Ireland wait on O’connell fitness

Ireland have delayed the final selection for their opening autumn international against Samoa to give influential lock Paul O’Connell every chance to prove his fitness.

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Forwards coach John Plumtree revealed the Irish have held off confirming their squad internally for Saturday’s Aviva Stadium clash.

Head coach Joe Schmidt had been hoping to have already named Saturday’s line-up to his players, but forwards coach Plumtree has now admitted the Ireland coaches will keep monitoring O’Connell’s continued progress past his calf muscle problem.

Brian O’Driscoll came through Tuesday’s full training unscathed, handing a real boost to new boss Schmidt, with flanker Sean O’Brien sharpening up too.

Should he be passed fit, O’Connell will have a strong claim to the Ireland captaincy, due to be confirmed when Schmidt announces the Samoa match squad on Thursday.

Plumtree remains unsure whether 34-year-old O’Connell could last the full course against Samoa, but the indications are he will be involved.

“Whether he can go 80 or not, I’m not sure. We’ll think about it and see what we are doing.

“He’s our most experienced lock. He’s been the glue in that pack for a fair while.

“He’s important; he’s still keen, still enthusiastic and still loves playing for Ireland, so he’s important.”

Plumtree unwittingly found himself on a reconnaissance mission at Blackrock College this week while on the school run.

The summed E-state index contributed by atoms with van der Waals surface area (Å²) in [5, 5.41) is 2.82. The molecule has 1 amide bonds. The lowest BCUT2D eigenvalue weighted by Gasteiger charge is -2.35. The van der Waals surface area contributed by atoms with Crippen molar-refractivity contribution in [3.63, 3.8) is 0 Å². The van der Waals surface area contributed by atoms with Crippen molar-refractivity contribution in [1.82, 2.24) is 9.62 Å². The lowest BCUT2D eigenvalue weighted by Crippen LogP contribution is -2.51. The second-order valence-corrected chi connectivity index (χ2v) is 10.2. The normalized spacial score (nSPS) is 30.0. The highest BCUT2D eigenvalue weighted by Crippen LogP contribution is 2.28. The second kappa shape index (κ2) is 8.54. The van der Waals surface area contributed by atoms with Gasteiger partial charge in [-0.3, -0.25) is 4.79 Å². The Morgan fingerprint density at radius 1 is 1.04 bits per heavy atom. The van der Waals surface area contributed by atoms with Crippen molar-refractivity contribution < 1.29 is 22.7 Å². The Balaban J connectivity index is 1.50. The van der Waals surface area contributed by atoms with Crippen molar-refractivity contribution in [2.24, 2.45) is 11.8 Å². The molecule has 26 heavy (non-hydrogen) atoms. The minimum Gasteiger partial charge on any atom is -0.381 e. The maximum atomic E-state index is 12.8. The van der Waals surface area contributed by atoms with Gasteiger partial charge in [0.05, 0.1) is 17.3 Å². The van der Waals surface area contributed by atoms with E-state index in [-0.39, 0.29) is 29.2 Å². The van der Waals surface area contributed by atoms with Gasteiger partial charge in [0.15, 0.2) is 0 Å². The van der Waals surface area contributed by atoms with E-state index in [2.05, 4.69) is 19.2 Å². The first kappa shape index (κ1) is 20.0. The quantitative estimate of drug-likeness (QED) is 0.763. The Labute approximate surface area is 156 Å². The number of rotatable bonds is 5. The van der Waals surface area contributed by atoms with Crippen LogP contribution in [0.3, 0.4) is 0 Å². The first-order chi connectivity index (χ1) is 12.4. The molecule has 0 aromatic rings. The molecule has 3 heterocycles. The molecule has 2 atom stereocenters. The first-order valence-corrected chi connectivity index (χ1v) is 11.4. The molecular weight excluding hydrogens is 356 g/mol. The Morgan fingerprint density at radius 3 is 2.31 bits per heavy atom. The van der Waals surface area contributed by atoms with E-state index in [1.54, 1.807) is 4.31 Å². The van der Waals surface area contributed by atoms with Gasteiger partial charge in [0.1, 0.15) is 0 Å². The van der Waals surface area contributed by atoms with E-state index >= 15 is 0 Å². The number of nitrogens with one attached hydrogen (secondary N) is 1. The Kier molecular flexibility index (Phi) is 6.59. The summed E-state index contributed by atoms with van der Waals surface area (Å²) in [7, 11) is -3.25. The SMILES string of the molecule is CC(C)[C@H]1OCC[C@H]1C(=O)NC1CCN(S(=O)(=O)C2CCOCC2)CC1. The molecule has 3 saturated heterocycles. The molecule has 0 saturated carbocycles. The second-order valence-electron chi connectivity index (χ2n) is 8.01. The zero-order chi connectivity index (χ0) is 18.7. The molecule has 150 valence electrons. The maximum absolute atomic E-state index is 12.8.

The ex-Wellington Lions coach said he did not need to watch a Samoa training session to know what Ireland have in store for them this weekend.

“They were training at my son’s school so when I was going down to pick him up I was watching their training for a bit,” he said.

“I wasn’t spying on them! I didn’t know it was going to happen. But they were well-organised, training was good and their work ethic was strong.”

Plumtree said that in the past Samoa had relied on individuals, but were now playing as a team.

“They have really stepped up and I guess it is really because of the individuals they have playing around the world now, being exposed to different teams and cultures,” he said.

“They are a real threat now because they are not only dangerous because they are individually good – they play as a team.”